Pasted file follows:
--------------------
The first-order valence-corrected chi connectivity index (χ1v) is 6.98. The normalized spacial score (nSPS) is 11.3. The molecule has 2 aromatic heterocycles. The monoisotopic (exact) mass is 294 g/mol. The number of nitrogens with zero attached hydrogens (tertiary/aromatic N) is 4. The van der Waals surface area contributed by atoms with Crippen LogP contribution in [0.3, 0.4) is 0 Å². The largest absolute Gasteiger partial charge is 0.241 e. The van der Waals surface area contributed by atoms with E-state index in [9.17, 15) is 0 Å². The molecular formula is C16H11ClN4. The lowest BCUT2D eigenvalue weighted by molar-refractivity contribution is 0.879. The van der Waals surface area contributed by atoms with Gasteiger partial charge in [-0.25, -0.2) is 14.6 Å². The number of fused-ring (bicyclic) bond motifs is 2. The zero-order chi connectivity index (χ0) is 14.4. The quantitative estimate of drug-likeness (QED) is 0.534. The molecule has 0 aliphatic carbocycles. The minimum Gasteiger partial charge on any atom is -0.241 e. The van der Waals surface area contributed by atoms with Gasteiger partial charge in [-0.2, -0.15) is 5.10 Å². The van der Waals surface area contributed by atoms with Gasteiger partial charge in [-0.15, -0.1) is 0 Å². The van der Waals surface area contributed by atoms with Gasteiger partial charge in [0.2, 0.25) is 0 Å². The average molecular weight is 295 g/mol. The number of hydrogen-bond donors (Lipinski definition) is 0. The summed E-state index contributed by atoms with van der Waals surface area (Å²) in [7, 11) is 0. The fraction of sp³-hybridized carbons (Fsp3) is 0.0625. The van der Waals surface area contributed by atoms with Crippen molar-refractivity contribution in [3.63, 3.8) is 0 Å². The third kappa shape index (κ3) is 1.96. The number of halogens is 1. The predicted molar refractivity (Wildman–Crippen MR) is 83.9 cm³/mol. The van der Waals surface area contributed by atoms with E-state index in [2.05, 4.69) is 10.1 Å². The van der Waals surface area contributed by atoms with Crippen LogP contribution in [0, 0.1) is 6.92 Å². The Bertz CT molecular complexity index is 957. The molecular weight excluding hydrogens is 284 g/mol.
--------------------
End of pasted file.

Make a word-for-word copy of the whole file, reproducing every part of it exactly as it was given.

The first-order valence-corrected chi connectivity index (χ1v) is 6.98. The normalized spacial score (nSPS) is 11.3. The molecule has 2 aromatic heterocycles. The monoisotopic (exact) mass is 294 g/mol. The number of nitrogens with zero attached hydrogens (tertiary/aromatic N) is 4. The van der Waals surface area contributed by atoms with Crippen LogP contribution in [0.3, 0.4) is 0 Å². The largest absolute Gasteiger partial charge is 0.241 e. The van der Waals surface area contributed by atoms with E-state index in [9.17, 15) is 0 Å². The molecular formula is C16H11ClN4. The lowest BCUT2D eigenvalue weighted by molar-refractivity contribution is 0.879. The van der Waals surface area contributed by atoms with Gasteiger partial charge in [-0.25, -0.2) is 14.6 Å². The number of fused-ring (bicyclic) bond motifs is 2. The zero-order chi connectivity index (χ0) is 14.4. The quantitative estimate of drug-likeness (QED) is 0.534. The molecule has 0 aliphatic carbocycles. The minimum Gasteiger partial charge on any atom is -0.241 e. The van der Waals surface area contributed by atoms with Gasteiger partial charge in [-0.2, -0.15) is 5.10 Å². The van der Waals surface area contributed by atoms with Gasteiger partial charge in [-0.15, -0.1) is 0 Å². The van der Waals surface area contributed by atoms with Gasteiger partial charge in [0.2, 0.25) is 0 Å². The average molecular weight is 295 g/mol. The number of hydrogen-bond donors (Lipinski definition) is 0. The summed E-state index contributed by atoms with van der Waals surface area (Å²) in [7, 11) is 0. The fraction of sp³-hybridized carbons (Fsp3) is 0.0625. The van der Waals surface area contributed by atoms with Crippen molar-refractivity contribution in [3.63, 3.8) is 0 Å². The third kappa shape index (κ3) is 1.96. The number of halogens is 1. The predicted molar refractivity (Wildman–Crippen MR) is 83.9 cm³/mol. The van der Waals surface area contributed by atoms with E-state index in [2.05, 4.69) is 10.1 Å². The van der Waals surface area contributed by atoms with Crippen LogP contribution in [0, 0.1) is 6.92 Å². The Bertz CT molecular complexity index is 957. The molecular weight excluding hydrogens is 284 g/mol.